The baby version of Ayn Rand philosophy, heavy handed, unimaginative, and unfortunately assigned to my son for high school reading. I struggle with Ayn Rand because I agree with some of her points and I vehemently disagree with others. The point is that bad things happen when the left or the right gain too much control because we always seem to end up in the same place with the government oppressing individual freedoms. It is really stunning to think of the millions of copies of this book that h ...more
Nov 06, 2011 Lyn rated it liked it  ·  review of another edition
Compared to the voluminous Atlas Shrugged and The Fountainhead, Anthem is a chapter.

But Rand may have been better adapted to writing shorter fiction because this one packs a lean, economical and hungry punch. Dystopian but told like a fable, this is a serious work that works on multiple levels. Very good.

Of the three works, I liked them in this order:

The Fountainhead
Atlas Shrugged

Jul 25, 2007 Jill rated it did not like it  ·  review of another edition
Ayn Rand was the most overrated writer (I can't even call her a philosopher) of the 20th century, and a great gaping asshole to boot. This book is yet another to support those facts.
Jan 26, 2012 TK421 rated it really liked it  ·  review of another edition
Shelves: sci-fi
First off, let me say this: SHAME ON YOU AMAZON! You have prohibited a great cover of this novel from showing here on goodreads. The cover I speak of looks like this: five ghostly apparitions stand forlornly, one is reaching toward a light that looks as if it is an exploding star; they all have chains on their wrists; the far right figure, the only woman, is tenderly reaching for the hand of the man trying to grasp the light; a pitch black background acts as a backdrop. It is the perfect cover f ...more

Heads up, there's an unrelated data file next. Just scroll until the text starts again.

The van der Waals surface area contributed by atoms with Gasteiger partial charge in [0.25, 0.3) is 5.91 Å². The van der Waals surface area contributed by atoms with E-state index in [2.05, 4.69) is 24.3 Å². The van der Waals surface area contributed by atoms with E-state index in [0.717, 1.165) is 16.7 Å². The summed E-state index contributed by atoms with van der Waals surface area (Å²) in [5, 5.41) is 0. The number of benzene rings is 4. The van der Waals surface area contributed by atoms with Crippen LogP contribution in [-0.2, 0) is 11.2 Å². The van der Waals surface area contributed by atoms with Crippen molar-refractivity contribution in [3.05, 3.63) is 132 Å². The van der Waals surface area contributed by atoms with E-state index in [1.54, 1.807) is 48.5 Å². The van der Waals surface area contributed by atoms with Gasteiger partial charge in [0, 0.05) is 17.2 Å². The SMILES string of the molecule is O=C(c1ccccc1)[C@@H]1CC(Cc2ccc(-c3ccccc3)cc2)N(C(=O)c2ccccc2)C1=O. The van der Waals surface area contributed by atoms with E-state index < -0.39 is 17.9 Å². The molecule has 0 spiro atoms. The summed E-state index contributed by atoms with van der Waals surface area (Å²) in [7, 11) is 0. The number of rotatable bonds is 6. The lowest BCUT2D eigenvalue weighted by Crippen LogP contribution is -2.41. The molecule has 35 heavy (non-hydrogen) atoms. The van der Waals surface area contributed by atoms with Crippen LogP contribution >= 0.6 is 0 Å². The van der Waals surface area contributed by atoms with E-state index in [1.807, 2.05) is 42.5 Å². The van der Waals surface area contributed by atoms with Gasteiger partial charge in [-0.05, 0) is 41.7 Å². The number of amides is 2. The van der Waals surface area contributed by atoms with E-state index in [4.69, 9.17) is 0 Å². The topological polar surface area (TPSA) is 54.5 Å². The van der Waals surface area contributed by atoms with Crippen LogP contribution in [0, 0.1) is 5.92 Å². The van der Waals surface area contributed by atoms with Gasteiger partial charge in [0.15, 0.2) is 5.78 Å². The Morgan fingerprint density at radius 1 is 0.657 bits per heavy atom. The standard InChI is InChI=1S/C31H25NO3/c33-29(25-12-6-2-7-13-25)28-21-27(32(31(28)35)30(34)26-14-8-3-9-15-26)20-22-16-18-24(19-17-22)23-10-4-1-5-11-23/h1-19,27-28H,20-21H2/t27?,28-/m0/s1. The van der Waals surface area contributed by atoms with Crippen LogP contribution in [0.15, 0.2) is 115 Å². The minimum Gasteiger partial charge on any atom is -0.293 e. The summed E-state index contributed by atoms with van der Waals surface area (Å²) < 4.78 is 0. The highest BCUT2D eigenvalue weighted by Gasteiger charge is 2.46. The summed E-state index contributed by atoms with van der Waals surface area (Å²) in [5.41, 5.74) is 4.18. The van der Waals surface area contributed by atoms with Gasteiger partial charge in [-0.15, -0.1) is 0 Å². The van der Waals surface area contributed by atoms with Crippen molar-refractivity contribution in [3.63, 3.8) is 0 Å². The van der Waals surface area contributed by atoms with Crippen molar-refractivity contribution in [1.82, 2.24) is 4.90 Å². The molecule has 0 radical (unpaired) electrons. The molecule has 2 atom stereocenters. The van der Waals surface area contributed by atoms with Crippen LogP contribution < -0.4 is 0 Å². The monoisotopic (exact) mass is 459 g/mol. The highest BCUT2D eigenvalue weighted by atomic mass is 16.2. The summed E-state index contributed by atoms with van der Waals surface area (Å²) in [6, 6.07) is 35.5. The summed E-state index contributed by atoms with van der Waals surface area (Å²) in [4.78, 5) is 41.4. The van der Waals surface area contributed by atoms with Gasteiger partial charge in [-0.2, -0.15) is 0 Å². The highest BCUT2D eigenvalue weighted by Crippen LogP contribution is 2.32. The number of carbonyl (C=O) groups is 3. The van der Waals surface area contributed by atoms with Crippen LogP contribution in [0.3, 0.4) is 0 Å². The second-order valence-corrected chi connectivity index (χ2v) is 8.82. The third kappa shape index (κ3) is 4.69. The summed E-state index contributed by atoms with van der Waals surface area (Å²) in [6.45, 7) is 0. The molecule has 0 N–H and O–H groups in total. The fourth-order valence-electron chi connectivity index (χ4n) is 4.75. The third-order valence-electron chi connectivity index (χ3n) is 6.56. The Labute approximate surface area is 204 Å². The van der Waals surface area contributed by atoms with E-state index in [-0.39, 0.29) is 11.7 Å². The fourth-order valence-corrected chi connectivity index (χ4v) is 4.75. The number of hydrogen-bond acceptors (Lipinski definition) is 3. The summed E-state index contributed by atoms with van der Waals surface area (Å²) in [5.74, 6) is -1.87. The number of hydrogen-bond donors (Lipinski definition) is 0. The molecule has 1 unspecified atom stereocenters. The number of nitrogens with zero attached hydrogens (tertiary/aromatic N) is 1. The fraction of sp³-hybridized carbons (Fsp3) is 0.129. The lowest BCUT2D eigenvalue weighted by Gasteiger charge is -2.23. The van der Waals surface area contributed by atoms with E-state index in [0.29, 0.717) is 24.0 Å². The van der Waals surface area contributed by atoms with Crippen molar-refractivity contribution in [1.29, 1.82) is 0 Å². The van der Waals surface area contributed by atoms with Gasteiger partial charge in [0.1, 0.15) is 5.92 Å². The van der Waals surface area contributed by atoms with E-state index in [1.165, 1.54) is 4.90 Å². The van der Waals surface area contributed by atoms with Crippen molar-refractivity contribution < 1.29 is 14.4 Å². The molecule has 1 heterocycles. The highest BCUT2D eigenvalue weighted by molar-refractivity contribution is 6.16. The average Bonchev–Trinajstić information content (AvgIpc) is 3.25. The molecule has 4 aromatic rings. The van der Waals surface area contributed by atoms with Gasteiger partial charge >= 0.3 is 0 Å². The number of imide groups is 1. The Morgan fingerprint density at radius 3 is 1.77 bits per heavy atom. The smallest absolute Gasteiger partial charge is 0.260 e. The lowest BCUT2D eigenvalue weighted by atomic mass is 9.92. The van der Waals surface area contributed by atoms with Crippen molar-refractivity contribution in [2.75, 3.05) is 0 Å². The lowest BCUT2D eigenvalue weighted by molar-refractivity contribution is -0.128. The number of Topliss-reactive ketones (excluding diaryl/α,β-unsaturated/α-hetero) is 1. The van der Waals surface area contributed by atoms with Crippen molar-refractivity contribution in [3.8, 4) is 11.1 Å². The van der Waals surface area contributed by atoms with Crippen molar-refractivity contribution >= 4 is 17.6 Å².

Feb 07, 2008 Amy rated it liked it  ·  review of another edition
A truly interesting read, Ayn Rand's book holds a captivating narrative. But as I watched the character swerve from the absolute collective to an absolute, egocentric conclusion, I ended up pitying the hero and his hapless companion for stumbling upon the wrong conclusion upon which they would base the rest of their existence. And what happened to "The Golden One" (his much less assertive true love)? All I could see was that for all the hero's self realization, his mate was merely a follower and ...more
Nov 20, 2008 Matt rated it really liked it  ·  review of another edition
Quick read with a lasting impression. Released over a decade before George Orwell's '1984', this is Rand's objection to the idea of Socialist unity and embraces the idea of the human ego and individualism.

Rand herself described this story as a poem, allowing the story to flow. She is able to enforce her philosophy of 'objectivism' without the challenge of a long winded novel (Atlas Shrugged, anyone?)

Although her writing in 'Anthem' is more transparent then her norm, the book still captivates an
Nov 25, 2011 Rowena rated it really liked it  ·  review of another edition
Shelves: classics, own, dystopia
“It is a sin to write this. It is a sin to think words no others think and to put them down upon a paper no others are to see. It is base and evil.” - Ayn Rand, Anthem

Before my Goodreads days, before I knew anything about Ayn Rand, I kept spotting her name on booklists and decided to buy a few of her books. It took me a while to learn that Rand was persona non grata.I did read Atlas Shrugged and surprisingly found it quite fascinating despite not ascribing to her philosophy of objectivism in t